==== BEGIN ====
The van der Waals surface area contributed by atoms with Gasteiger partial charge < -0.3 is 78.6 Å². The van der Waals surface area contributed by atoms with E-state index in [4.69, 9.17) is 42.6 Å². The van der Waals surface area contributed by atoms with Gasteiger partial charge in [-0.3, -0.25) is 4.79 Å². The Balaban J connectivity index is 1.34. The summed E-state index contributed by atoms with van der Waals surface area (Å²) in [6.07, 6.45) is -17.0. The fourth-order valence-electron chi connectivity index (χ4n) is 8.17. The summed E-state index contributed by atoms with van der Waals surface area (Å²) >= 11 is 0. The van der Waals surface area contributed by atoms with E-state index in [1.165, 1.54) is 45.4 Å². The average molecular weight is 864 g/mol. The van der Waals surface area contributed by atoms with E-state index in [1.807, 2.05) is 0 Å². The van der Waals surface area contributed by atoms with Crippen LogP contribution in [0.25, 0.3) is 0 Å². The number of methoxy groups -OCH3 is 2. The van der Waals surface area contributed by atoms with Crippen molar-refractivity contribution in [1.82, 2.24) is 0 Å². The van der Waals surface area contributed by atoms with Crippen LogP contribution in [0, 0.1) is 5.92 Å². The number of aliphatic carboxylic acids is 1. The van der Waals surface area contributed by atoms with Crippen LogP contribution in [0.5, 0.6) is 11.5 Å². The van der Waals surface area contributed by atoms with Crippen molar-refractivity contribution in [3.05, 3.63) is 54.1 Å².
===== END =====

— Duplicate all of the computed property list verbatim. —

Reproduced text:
The van der Waals surface area contributed by atoms with Gasteiger partial charge < -0.3 is 78.6 Å². The van der Waals surface area contributed by atoms with E-state index in [4.69, 9.17) is 42.6 Å². The van der Waals surface area contributed by atoms with Gasteiger partial charge in [-0.3, -0.25) is 4.79 Å². The Balaban J connectivity index is 1.34. The summed E-state index contributed by atoms with van der Waals surface area (Å²) in [6.07, 6.45) is -17.0. The fourth-order valence-electron chi connectivity index (χ4n) is 8.17. The summed E-state index contributed by atoms with van der Waals surface area (Å²) >= 11 is 0. The van der Waals surface area contributed by atoms with E-state index in [1.165, 1.54) is 45.4 Å². The average molecular weight is 864 g/mol. The van der Waals surface area contributed by atoms with E-state index in [1.807, 2.05) is 0 Å². The van der Waals surface area contributed by atoms with Crippen LogP contribution in [0.25, 0.3) is 0 Å². The number of methoxy groups -OCH3 is 2. The van der Waals surface area contributed by atoms with Crippen molar-refractivity contribution in [1.82, 2.24) is 0 Å². The van der Waals surface area contributed by atoms with Crippen LogP contribution in [0, 0.1) is 5.92 Å². The number of aliphatic carboxylic acids is 1. The van der Waals surface area contributed by atoms with Crippen LogP contribution in [0.5, 0.6) is 11.5 Å². The van der Waals surface area contributed by atoms with Crippen molar-refractivity contribution in [3.05, 3.63) is 54.1 Å².